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Gov. Doug Ducey to increase teacher pay by 20 percent in two years

(AP Photo/Matt York)

PHOENIX — After weeks of protests, walk-ins and potential strikes over low pay and poor classroom conditions, teachers in Arizona could soon see an increase in their paychecks.

Arizona Gov. Doug Ducey announced Thursday that teachers in the state would receive a 20 percent pay raise over the next two years.

Teachers would see a one percent pay raise in fiscal year 2018, a nine percent raise in fiscal year 2019 and then a five percent raise in both fiscal years 2020 and 2021.

The average teacher pay in Arizona is $48,723, according to Ducey.

If the Legislature passes the increase, Ducey said teachers would see their pay increase to an average of $52,725 by the upcoming school year and $58,130 by 2020.

Ducey also pledged $371 million in district assistance to provide flexible funding for schools to use on various improvement projects.

“We can do this and do it in a responsible, sustainable way,” Ducey said.

“We are going to be working through the weekend, I believe the legislature is in line with that and I know we can get this done.”

The announcement came one day after thousands of educators and supporters from schools across Arizona joined forces before classes to participate in so-called “walk-ins.”

Teachers have been taking to the streets for weeks as a part of the #RedForEd movement, which was launched by Arizona Educators United, to call on Ducey and other Arizona lawmakers to dedicate more funds to teacher pay and classroom improvements.

Two of the largest school districts in Arizona — Mesa Public Schools and Tucson Unified School District — voted unanimously this week to support the #RedForEd movement.

Teachers vowed to hold the protests every Wednesday this month.

House Speaker J.D. Mesnard also outlined his own plan to increase teacher pay on Thursday.

Mesnard’s plan included boosting teacher pay by 6 percent in the coming school year, with annual increases that could lead to a 23 percent increase after five years.

However, the proposal does it by redirecting cash already committed or planned for school districts in coming years, so school districts would feel the squeeze.

“We put out there a way to make sure that money that we have that we want to allocate in the coming years specifically goes to teachers,” Mesnard said. “It’s hundreds of millions of dollars. By 2023 I think you’re at $800 million a year.”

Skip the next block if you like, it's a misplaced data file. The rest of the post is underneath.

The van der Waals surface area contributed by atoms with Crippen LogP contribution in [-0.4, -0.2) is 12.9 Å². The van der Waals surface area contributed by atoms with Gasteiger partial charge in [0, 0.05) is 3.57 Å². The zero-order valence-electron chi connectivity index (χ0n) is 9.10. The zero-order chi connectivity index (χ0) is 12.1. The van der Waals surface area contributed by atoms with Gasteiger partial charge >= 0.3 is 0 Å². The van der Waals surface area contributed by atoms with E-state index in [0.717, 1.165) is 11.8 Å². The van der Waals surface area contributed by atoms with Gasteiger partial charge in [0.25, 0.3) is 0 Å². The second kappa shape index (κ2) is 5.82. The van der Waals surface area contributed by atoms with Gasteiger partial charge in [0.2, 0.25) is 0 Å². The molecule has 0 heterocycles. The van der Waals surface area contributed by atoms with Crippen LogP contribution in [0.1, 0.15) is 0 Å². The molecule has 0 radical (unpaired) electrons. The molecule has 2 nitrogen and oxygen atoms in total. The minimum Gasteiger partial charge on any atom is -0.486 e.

The money comes by redirecting $400 million in cuts Ducey promised to restore to school districts over four years, requiring schools to use annual mandatory inflation boosts to give teachers pay raises and using money freed up once school construction bonds are repaid in 2021. That money was already committed to teacher pay.

A top school business official said Mesnard’s plan would harm schools more than it would help teachers.

“Any proposal that wants to increase teacher salaries by 20 percent but does not want to put any more money into the school funding is leading Arizona schools and charter schools down a road to disaster,” said Chuck Essigs, director of government relations for the Arizona Association of School Business Officials.

That’s because taking an existing funding stream would further erode the ability to replace textbooks, school buses, computers to make repairs to facilities.

Arizona Educators United had called on Ducey to increase teacher pay by 20 percent, have competitive pay for all school employees, restore per student funding to 2008 levels, enact a permanent salary structure that allows for predictable raises and to raise Arizona funding to the national average.

But the governor previously said that he would not concede to the 20 percent increase, instead sticking to a 1 percent raise and telling school districts to get what they could out of $100 million in extra cash that he was putting into his current budget proposal.

Despite the move, Ducey still had some pointed words for the #RedForEd participants on Thursday.

“I want to say that I have been listening and I’ve been impressed,” Ducey said, referring to the statewide protests.

“But the winners today are the teachers in the state of Arizona. If some others want to claim credit they’re more than welcome to jump on the bandwagon.”

Arizona teachers were among the lowest paid in the nation. Adjusted for local cost of living, federal figures show elementary teachers in Arizona rank 50th in earnings nationally and high school teachers rank 49th.

National Education Association data showed Arizona teachers are paid around $47,000 annually, compared to a national average of about $58,000.

The statewide strikes picked up steam after teachers across West Virginia protested in March, causing a nine-day shutdown of public schools. The strike ended after state officials vowed to raise teacher pay five percent.

The Associated Press contributed to this report. 

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